This little story is part four of the continuing saga, The Last Grain of Sand, which I began via a prompt at Bluebell Books’ Short Story Slam several weeks ago. It, part two, Hope, and part three, Like a Fairytale, can be read by clicking on the links below. There are links to the other stories and this one in each story, so you won’t have to keep coming back to this page if you want to read them all. I’m sneaking this chapter in via Kellie Elmore’s Free Write Friday. Enjoy!
Then There Were Three
The cut on my knee was still stinging, but the bleeding had stopped. I was embarrassed at how I’d gotten the one inch gash; tripping over a vine in the patch of huge pumpkins. But, hey, I was scared; the man took off after the girl, and I panicked; he was the only person I’d seen for three days. What’s a ten-year old boy to do?
I ran behind them, as he chased the girl—boy, was she fast—and when she fell, I ducked into the trees and crept closer so I could hear what they were saying.
The man held her upper arm, as the girl—between gasps—said, “Please, don’t hurt me?”
He cocked his head to one side and said, “What? Why would I hurt you?”
The woman relaxed then, and I listened as they talked about what had happened. He told her about his family in Arizona, and his hopes they might be alive. She said her parents—she lived with them on the farm where the giant pumpkins were—had simply vanished, along with, seemingly, everyone in the surrounding area.
The same had happened at my grandparent’s farm. I got up one morning, ate some cereal while watching Gram cook Gramps’ breakfast, then walked down the short drive to wait for the school bus. The bus never came, and when I got back to the farmhouse, Gram and Gramps were gone. The fire under the eggs on the stove was out, but the eggs were still in the pan; toast was sticking up out of the toaster; an empty plate and cup full of coffee was on the table.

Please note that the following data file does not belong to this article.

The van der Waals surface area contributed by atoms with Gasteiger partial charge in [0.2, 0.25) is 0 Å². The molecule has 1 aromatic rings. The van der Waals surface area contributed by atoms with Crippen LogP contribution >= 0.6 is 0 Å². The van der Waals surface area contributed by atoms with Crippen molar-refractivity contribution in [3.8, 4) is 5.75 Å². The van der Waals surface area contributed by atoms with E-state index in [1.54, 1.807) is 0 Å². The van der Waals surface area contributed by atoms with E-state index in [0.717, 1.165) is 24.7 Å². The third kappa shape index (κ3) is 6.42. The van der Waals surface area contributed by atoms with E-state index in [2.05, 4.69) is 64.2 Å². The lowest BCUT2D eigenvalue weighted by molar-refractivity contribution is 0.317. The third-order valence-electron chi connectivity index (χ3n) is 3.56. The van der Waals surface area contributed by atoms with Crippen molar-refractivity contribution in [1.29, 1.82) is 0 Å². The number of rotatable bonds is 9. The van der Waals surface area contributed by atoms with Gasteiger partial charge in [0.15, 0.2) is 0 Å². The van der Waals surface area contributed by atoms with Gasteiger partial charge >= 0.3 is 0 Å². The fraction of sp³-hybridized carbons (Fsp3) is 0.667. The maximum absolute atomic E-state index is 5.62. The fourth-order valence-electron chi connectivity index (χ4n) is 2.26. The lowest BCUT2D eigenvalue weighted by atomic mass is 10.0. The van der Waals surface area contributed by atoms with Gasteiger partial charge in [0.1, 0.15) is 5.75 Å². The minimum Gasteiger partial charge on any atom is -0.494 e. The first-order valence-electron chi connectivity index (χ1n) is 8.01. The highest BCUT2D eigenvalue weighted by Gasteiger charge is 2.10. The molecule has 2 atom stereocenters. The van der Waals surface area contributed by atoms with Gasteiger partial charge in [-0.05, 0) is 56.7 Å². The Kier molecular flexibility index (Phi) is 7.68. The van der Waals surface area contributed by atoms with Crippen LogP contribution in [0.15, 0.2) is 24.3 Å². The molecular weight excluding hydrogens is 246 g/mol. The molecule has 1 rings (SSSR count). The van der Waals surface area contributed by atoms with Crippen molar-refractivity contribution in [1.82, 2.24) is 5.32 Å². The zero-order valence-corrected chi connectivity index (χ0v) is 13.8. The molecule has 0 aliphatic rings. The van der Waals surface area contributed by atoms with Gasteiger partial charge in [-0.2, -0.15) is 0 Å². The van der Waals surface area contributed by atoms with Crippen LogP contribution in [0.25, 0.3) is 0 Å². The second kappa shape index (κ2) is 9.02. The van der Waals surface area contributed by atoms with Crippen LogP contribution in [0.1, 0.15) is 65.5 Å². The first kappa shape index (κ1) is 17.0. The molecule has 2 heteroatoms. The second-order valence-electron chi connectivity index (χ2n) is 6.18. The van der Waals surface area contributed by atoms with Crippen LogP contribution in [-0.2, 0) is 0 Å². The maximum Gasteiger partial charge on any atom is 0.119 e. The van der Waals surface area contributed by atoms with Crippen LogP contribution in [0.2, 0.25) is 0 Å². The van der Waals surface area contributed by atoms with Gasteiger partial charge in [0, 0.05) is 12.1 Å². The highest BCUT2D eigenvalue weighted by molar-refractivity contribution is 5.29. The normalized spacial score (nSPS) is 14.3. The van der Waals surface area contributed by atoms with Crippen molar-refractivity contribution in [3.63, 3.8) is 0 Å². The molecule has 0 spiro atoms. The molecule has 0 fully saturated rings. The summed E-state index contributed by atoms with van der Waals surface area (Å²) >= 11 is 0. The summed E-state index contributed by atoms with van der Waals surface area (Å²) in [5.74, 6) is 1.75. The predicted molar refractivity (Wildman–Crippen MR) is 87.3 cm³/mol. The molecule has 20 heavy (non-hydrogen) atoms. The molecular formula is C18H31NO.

I wandered around looking for them for a while. I wasn’t scared; just confused. I was sitting on the, thinking maybe I was dreaming when the crunch of footsteps on the gravel drive startled me. I snapped my head around to look out the window, and through the sheer curtain I saw the man coming. My first thought was one of jubilation that I was not alone, but my next was one of cold fear. I dashed out the backdoor and hid in the barn, picking a spot in the loft where I could see the house and the road leading to it.
He cooked something on the grill, and the smell nearly overcame my fear, but I stayed put, eventually drifting into a deep sleep sometime after nightfall. When I woke up the next morning, sunlight was streaming through cracks in the barn siding, and I leapt to my feet. Everything came flooding back to my mind, and suddenly, fear of being alone topped my fear of the man, and I scrambled down the ladder and ran to the farmhouse. He was gone.
I burst out the door, cleared the steps with one leap, and ran down the driveway to the main road. I looked west and there in the distance I saw him walking away. Hugging the fence line, where trees and brush grew wild and tangled, I followed him.
As I watched him now, talking to the girl, I knew from the things he was saying to her that he wouldn’t harm me. As I moved out of the cover of the trees and walked toward them, I said, “Hello?”
Copyright © 2011 C. Mashburn
Part one: The Last Grain of Sand
Part two: Hope
Part three: Like a Fairy Tale
Part five: Cinnamon
Part seven: Dearest Wife
Part eight: Dearest John
Part nine: L. Angel
Part ten: The Books
Part eleven: Play Money